G Campbell Morgan -"Declared" is a beautiful word. ..."He hath exegeted Him." What is exegesis? The word means bringing out from into visibility; to bring forth authoritatively into visibility. Exegesis is the authoritative bringing forth into visibility of that which was there all the time, but which was not seen until brought forth. Jesus is the Exegesis of God. He is the One through Whom there is brought forth authoritatively into visibility the things men had not seen." (The Gospel According to John)

A T Robertson - Exegeomai means to lead out, to draw out in narrative, to recount. Here only in John....This word fitly closes the Prologue in which the Logos is pictured in marvelous fashion as the Word of God in human flesh, the Son of God with the Glory of God in Him, showing men who God is and what He is.

Steven Cole - The word “explained” is the Greek word from which we get our word “Exegete.” It is parallel to “the Word” in Jn 1:1. Just as a word explains an unseen thought, so Jesus, the Word, explains the unseen God to us. The only way that you can know the Father is through Jesus His Son (Luke 10:22; Jn 14:6). Elsewhere John writes (1John 2:23), “Whoever denies the Son does not have the Father; the one who confesses the Son has the Father also.” In John 5:23 Jesus states, “He who does not honor the Son does not honor the Father who sent Him.” This means that the cults, which all deny the deity of Jesus, cannot bring anyone to God. It also means that the Insider Movement, which has changed the terms “Father” and “Son” because they are offensive to Muslims has perverted the core of the gospel. It’s fine to explain what the terms mean, but it’s not fine to change the terms that God has used to reveal Himself to us in His Son. (Why You Should Believe in Jesus John 1:15-18)

Boice has a wonderful application of these passages: "What is your reaction to these things? Do you know the truth of them personally? One of the most memorable sermons that I have ever come across was preached by the late Emil Brunner at the Fraumünster Kirche in Zurich, Switzerland. It was based on the phrase “faith, hope, and love.” The points were these. Every man has a past, a present, and a future. Every man has a problem in his past, a problem in his present, and a problem in his future. The problem in our past is sin, but God has an answer to that problem. The answer is faith, faith in the death and resurrection of the Lord Jesus Christ. The problem in our future is death, but God has an answer to that problem also. The answer to that problem is hope, hope in Christ’s return based on the fact of his historical resurrection and his promises. The problem in our present is hate, and God’s answer to that problem is love. It is the love of Christ lived out in the lives of those who trust him. Brunner was entirely right. And he was right not only in highlighting the three great problems; he was right in pointing to the unique Christ as the answer. Has Christ become the answer to the problems in your life? He is the only One who will ever answer them completely." (The Gospel of John : An expositional commentary)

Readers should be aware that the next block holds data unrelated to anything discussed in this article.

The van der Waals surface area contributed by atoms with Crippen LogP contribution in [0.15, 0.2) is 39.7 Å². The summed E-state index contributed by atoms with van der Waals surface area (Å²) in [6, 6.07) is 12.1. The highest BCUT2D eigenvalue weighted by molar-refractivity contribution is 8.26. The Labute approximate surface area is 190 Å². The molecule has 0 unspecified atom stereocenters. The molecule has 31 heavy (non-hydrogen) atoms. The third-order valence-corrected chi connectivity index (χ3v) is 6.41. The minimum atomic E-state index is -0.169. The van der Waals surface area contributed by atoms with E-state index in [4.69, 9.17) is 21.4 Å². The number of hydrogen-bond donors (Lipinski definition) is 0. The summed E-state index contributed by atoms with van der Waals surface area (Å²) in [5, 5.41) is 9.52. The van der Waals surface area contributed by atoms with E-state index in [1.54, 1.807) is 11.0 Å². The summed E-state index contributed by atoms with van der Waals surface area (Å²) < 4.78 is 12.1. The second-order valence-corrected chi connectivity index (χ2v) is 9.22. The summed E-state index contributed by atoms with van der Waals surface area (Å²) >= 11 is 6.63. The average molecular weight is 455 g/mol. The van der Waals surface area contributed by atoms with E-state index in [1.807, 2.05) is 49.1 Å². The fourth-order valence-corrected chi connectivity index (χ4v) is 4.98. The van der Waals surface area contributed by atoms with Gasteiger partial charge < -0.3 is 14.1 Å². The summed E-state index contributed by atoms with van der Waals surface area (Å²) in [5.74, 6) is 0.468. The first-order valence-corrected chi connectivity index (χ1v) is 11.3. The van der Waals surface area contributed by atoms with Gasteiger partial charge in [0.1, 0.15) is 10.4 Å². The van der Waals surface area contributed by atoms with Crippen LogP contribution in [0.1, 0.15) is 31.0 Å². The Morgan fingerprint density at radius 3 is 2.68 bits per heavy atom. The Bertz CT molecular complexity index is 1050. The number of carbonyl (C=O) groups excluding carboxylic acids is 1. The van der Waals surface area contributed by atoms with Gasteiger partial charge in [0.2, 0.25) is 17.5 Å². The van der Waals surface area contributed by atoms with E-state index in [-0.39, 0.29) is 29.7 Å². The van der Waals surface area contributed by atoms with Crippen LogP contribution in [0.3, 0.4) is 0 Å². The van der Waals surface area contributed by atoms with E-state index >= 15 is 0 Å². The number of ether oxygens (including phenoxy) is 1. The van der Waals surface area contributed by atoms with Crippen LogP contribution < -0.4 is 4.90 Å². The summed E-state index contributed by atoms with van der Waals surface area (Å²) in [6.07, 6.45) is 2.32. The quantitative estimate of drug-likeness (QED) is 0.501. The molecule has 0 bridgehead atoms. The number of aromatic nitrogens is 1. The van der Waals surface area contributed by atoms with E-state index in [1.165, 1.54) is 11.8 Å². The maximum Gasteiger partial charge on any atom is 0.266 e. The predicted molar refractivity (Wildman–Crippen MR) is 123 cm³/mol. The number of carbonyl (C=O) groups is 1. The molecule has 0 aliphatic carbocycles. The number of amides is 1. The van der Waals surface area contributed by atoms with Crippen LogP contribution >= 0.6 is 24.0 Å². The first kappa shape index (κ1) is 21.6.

Illustration - Throughout church history Christianity has struggled against heresies that declare that the spiritual world is pure while the material world is either evil or illusory. For example, the second-century philosopher Celsus (an anti-Christian Greek philosopher) argued against Christianity in part by stating, “If you shut your eyes to the world of sense . . . only then will you see God.” Scripture consistently denies this premise of Greek philosophy. When speaking of knowing God the Bible rarely mentions personal insight or illumination. God created the material world and called it good. The Son of God became fully human with human flesh and blood. Our story today shows that God can be known through the senses, even in a man born blind. John says Jesus "has explained Him," the invisible God!